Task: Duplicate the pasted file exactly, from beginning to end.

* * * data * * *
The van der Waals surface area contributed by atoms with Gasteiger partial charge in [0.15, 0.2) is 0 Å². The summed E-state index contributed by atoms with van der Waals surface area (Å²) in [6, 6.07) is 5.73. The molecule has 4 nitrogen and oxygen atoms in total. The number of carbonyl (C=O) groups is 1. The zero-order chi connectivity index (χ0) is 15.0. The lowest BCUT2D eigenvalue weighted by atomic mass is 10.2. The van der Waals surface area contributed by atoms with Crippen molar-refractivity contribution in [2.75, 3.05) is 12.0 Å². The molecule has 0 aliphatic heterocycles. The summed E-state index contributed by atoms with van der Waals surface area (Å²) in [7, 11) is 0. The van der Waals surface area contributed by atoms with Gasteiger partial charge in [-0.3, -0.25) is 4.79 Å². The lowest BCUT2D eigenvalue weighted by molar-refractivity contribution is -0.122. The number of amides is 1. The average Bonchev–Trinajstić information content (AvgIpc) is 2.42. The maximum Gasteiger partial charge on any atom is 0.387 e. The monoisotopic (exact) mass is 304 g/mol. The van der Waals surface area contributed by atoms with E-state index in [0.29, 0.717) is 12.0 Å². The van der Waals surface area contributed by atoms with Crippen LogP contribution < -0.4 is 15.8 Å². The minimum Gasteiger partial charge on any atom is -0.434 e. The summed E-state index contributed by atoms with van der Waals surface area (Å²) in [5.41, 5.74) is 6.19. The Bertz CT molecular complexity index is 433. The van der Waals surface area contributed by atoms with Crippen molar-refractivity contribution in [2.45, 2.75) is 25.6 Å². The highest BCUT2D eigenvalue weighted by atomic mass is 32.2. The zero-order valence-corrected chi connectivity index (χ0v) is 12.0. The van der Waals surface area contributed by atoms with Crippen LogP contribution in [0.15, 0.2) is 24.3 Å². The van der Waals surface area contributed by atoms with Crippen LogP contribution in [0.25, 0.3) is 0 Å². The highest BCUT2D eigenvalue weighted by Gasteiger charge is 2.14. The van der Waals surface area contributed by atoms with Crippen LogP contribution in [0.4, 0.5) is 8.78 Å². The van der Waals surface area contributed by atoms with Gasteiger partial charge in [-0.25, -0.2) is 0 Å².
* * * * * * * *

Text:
The van der Waals surface area contributed by atoms with Gasteiger partial charge in [0.15, 0.2) is 0 Å². The summed E-state index contributed by atoms with van der Waals surface area (Å²) in [6, 6.07) is 5.73. The molecule has 4 nitrogen and oxygen atoms in total. The number of carbonyl (C=O) groups is 1. The zero-order chi connectivity index (χ0) is 15.0. The lowest BCUT2D eigenvalue weighted by atomic mass is 10.2. The van der Waals surface area contributed by atoms with Crippen molar-refractivity contribution in [2.75, 3.05) is 12.0 Å². The molecule has 0 aliphatic heterocycles. The summed E-state index contributed by atoms with van der Waals surface area (Å²) in [7, 11) is 0. The van der Waals surface area contributed by atoms with Gasteiger partial charge in [-0.3, -0.25) is 4.79 Å². The lowest BCUT2D eigenvalue weighted by molar-refractivity contribution is -0.122. The number of amides is 1. The average Bonchev–Trinajstić information content (AvgIpc) is 2.42. The maximum Gasteiger partial charge on any atom is 0.387 e. The monoisotopic (exact) mass is 304 g/mol. The van der Waals surface area contributed by atoms with E-state index in [0.29, 0.717) is 12.0 Å². The van der Waals surface area contributed by atoms with Crippen LogP contribution < -0.4 is 15.8 Å². The minimum Gasteiger partial charge on any atom is -0.434 e. The summed E-state index contributed by atoms with van der Waals surface area (Å²) in [5.41, 5.74) is 6.19. The Bertz CT molecular complexity index is 433. The van der Waals surface area contributed by atoms with Crippen molar-refractivity contribution in [2.45, 2.75) is 25.6 Å². The highest BCUT2D eigenvalue weighted by atomic mass is 32.2. The zero-order valence-corrected chi connectivity index (χ0v) is 12.0. The van der Waals surface area contributed by atoms with Crippen LogP contribution in [0.15, 0.2) is 24.3 Å². The van der Waals surface area contributed by atoms with Crippen LogP contribution in [0.25, 0.3) is 0 Å². The highest BCUT2D eigenvalue weighted by Gasteiger charge is 2.14. The van der Waals surface area contributed by atoms with Crippen LogP contribution in [0.4, 0.5) is 8.78 Å². The van der Waals surface area contributed by atoms with Gasteiger partial charge in [-0.25, -0.2) is 0 Å².